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Cameron Moody - exceptional musical talent


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I just came across this YouTube channel and am absolutely astunned.

Of the musical examples I can hear there, this one comes as close to Mr. Williams in its orchestration, motivic work

and overall brilliance as I've never heard before!

https://www.youtube.com/channel/UCIWGJ520wBmsp_AWf8elP1g

Check his work out and let me know what you think!

He even writes the same way - with pencil and sketch paper

 

and even ?? talks ?? like John Williams.

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Wow, he's still a teenager - 19! One comment on YouTube said he studied under Conrad Pope and Bill Ross. I'm definately gonna keep an eye on this kid's sites.

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I just discovered this :lol:. I wanted to compare their sounds and revisited the Centennial Overture. Their sound is almost the same! Amazing.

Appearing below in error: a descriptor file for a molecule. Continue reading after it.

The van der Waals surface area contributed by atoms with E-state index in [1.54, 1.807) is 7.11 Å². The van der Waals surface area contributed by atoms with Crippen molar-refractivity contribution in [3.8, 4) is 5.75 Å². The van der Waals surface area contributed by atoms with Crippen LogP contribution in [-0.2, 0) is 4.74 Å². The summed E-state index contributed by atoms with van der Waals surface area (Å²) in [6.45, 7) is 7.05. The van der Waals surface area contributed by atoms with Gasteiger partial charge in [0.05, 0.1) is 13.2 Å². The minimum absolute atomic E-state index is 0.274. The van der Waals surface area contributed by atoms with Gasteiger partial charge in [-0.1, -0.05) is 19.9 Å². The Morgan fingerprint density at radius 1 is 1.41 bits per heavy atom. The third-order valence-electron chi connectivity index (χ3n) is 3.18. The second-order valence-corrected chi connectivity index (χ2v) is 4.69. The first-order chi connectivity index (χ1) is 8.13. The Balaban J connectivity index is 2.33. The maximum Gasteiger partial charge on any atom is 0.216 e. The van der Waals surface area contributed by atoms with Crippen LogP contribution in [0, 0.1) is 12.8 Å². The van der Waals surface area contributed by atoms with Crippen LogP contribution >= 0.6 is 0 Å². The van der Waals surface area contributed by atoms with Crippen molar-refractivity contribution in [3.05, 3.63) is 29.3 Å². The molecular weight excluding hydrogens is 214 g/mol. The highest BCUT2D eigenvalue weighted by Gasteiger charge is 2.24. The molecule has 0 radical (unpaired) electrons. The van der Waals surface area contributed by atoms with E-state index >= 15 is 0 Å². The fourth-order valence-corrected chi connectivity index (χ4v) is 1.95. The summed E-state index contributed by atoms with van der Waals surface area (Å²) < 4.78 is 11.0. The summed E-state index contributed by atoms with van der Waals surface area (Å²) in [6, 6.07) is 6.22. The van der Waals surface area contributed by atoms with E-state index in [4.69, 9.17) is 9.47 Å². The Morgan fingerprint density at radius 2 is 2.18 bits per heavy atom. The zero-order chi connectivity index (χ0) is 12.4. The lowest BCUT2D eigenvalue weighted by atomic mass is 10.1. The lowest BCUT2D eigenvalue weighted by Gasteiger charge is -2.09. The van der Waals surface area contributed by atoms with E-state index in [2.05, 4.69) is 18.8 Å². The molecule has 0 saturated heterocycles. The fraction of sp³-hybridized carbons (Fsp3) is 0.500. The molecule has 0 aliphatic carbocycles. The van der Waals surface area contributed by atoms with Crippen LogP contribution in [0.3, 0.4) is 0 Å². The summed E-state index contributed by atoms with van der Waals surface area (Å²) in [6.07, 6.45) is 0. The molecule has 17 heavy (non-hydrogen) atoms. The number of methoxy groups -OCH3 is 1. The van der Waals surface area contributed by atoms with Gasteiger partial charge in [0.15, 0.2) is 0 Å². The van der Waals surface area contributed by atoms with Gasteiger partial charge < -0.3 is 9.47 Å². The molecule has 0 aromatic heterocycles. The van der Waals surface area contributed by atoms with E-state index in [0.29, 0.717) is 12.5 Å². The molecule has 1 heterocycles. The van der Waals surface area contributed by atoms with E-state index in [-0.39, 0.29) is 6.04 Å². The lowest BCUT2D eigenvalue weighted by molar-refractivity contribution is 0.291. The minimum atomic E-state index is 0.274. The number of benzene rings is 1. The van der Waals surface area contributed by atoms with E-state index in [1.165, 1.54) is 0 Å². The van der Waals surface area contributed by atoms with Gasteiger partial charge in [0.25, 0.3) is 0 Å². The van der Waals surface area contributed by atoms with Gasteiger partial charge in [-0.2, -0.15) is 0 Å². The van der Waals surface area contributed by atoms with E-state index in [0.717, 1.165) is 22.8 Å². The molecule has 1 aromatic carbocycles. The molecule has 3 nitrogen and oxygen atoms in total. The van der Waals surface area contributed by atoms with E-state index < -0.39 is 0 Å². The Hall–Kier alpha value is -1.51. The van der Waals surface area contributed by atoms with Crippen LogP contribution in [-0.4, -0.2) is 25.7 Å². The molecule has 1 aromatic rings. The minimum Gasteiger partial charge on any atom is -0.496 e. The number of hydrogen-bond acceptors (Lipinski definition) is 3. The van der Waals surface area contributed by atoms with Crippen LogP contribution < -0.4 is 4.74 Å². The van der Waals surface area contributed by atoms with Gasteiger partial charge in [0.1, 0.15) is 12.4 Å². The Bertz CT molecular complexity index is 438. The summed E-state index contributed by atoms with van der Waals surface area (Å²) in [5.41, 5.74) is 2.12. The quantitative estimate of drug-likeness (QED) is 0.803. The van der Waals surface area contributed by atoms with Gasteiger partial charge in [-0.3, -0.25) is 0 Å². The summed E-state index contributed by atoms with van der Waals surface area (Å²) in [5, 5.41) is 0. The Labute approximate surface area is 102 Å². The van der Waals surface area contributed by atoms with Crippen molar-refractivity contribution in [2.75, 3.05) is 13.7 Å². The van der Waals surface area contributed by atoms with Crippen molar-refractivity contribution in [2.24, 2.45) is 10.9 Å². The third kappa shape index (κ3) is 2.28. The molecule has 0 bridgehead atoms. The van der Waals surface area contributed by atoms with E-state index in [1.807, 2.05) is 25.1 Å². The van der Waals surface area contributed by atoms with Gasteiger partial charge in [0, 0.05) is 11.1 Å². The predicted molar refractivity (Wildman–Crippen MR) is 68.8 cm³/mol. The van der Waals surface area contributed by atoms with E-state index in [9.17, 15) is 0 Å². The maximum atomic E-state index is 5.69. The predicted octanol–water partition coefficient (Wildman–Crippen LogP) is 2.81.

This piece literally sounds like The Last Jedi.

 

 

 

And the opening from "The Spark".

 

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1 minute ago, Michael Grigorowitsch said:

I think he deserves his own thread.

But then why don't you dare to mention his name? Neither in your thread title nor in one of your posts on him?

I think, his name deserves to be mentioned in his own thread. ;)

 

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I already fixed it

 

 

50 minutes ago, Michael Grigorowitsch said:

 

Can anyone figure out what the sequence starting at 01:14 reminds me of?

 

 

I'm watching this short right now - he made those references on purpose! This scene is like when Kylo Ren gets into Snoke's chambers in TLJ. (from 01:13)

 

 

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2 hours ago, GerateWohl said:

But then why don't you dare to mention his name? Neither in your thread title nor in one of your posts on him?

I think, his name deserves to be mentioned in his own thread. ;)